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it's that storage capacity. what that means in implication is this vaccine will be able to go to more places more quickly than pfizer's vaccines. we're talking about places like pharmacies, doctor's offices, nursing homes, especially in those hard-hit rural communities. this was expected to have a major impact once it leaves the facility. joshua? >> there are some states who say their vaccine allocations for next week were sharply reduced. there was some controversy in terms of the administration saying that pfizer's having trouble producing the vaccine. pfizer's been saying they're not having any trouble producing the vaccine they just need to know where it needs to go and then they can meet the need. what's actually going on? who's right? >> reporter: it essentially boils down to a giant miscommunication. we heard from the general, general perna of operation warp speed, and he said and explained that essentially when he was laying out that initial forecast for states misallocated or underestimated the amount of vaccine that was going to be available for each individual state so that was the number that was conveyed to the governor. but you know, listen to what he told us this morning because you'll hear from the tone of the general when explaining his mistake, it's a tone that you don't hear too often coming out of washington.
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listen here. >> i am the one that approved the forecast sheets. i am the one that approved the allocations. there is no problem with the process. there is no problem with the pfizer vaccine. there is no problem with the moderna vaccine. so to the governors, to the governors' staffs, please accept my personal apology if this was disruptive in your decision-making and in your conversations with the people of your great state. i will work hard to correct this. >> reporter: he says that problem has now been solved and it won't affect his estimation that when you combine the vaccines from moderna and pfizer from last week and the ones that will be going out next week, that they believe they'll be able to hit that 20 million dosage target by the end of the vaccine or within the very first few days of january. joshua? >> thank you, shaq. that's nbc's shaquille brewster joining us from olive branch, mississippi. there have been problems with national distribution of the covid vaccine, as you heard. and there are more local issues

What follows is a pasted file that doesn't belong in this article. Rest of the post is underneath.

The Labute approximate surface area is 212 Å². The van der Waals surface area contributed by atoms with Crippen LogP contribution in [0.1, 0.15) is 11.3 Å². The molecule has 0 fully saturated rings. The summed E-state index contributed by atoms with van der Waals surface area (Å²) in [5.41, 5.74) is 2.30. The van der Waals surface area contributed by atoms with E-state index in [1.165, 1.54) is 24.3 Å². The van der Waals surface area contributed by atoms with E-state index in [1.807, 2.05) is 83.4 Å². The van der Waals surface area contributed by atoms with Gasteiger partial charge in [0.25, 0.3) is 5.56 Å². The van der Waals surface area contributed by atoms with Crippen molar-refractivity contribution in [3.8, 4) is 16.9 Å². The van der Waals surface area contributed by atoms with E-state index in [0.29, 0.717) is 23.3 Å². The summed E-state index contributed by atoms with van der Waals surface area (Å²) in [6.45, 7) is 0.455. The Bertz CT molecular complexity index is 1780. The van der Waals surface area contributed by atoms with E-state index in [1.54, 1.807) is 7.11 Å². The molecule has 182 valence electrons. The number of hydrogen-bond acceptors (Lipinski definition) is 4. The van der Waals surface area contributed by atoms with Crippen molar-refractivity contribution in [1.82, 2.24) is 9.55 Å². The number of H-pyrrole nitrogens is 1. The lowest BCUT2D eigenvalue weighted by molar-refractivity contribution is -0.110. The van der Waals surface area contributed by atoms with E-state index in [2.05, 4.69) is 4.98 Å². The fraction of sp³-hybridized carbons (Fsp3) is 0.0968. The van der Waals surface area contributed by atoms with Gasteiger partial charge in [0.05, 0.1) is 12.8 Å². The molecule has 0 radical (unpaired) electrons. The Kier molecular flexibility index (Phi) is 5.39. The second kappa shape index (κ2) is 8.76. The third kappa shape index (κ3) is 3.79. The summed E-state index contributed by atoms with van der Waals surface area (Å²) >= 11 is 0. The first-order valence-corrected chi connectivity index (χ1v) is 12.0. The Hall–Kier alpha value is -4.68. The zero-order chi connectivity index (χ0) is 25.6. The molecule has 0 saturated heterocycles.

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as well. yesterday protests broke out at stanford university medical center hospital in california. frontline workers staged a walkout shouting "first in the room, back of the line." demonstrators accused the medical center of prioritizing vaccinations for senior doctors and medical workers who are not directly caring for covid patients. stanford has since apologized for its distribution plan and says it's working to develop a revised version. california's icu bed capacity has dropped to 2% statewide and that is a crisis at facilities like hazel hawkins hospital in hollister, inland from monterey bay. that is where we find nbc's scott cohn joining us now with more on the vaccine distribution and the challenges hospitals are facing. scott, how are hospital workers doing where you are, particularly with cases going up and bed capacity going down to almost nothing? >> reporter: yeah, it's really rough, joshua.
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as you know, hollister, as you said, it's inland and sort of on the edge of the central valley. so they get a cross-section here of people commuting to silicon valley about 40, 50 miles away and agricultural workers. this hospital, hazel hawkins in hollister, is the only hospital in the county and it is now operating at 130% of capacity. not just the icus but the whole hospital. they've had to double up patients in what were single rooms. they have patients that are staying in the emergency room. and of course a lot of it owing to that surge of covid patients. and people here wonder if there's any sign of it letting up. >> it's like a war zone inside there. we are kind of treating this as a mass casualty event. the hospital has come together as a team and we're treating the sickest patients and we're treating every patient that comes through the door, we're getting them in, giving them treatment and we're seeing everybody that shows up.